My city is a beautiful city.  My city is creative, intelligent, diverse and sexy.  We have an awesome music scene, from Hip Hop to Electronic.  The venues and radio shows are supportive of new and career artists.  The residents are receptive to our sounds, and respect the ideal of purchasing our work.  Artists from Orlando are blessed in this respect because we have more space and opportunity to develop as individuals, instead of artists from major cities that tend to emulate a common denominator or area “sound”.  The down side is that we are forced to step outside the comforts of our “bubble” via touring or internet because Orlando has not established itself as a city that is on the “watch-list” for emerging talent.  We are forced to be even more individual and extreme in order to invade other air-spaces to expand our following.  I’ve learned to be nice and respectful, but always ready to knock a head off if necessary, lyrically or real-talk.  (chuckle)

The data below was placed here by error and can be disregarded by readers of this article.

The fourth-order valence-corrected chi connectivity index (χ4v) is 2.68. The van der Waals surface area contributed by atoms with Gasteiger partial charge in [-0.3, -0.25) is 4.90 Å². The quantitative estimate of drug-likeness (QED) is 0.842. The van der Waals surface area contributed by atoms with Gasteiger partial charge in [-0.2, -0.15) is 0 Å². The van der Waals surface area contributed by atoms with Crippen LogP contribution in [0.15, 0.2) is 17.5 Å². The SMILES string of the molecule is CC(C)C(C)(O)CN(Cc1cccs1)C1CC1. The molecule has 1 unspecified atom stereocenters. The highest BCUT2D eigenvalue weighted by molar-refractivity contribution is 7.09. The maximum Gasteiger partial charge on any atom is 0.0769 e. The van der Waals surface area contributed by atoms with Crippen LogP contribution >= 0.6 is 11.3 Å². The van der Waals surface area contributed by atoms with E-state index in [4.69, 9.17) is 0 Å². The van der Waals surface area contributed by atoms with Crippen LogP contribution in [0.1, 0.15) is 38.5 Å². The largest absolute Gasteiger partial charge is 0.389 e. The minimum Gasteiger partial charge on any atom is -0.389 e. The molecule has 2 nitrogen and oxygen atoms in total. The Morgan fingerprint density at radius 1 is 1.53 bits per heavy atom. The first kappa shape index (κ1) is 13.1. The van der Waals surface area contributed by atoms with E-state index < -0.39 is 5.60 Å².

What steps do you take to set your music apart from other artist out there and keep your buzz going?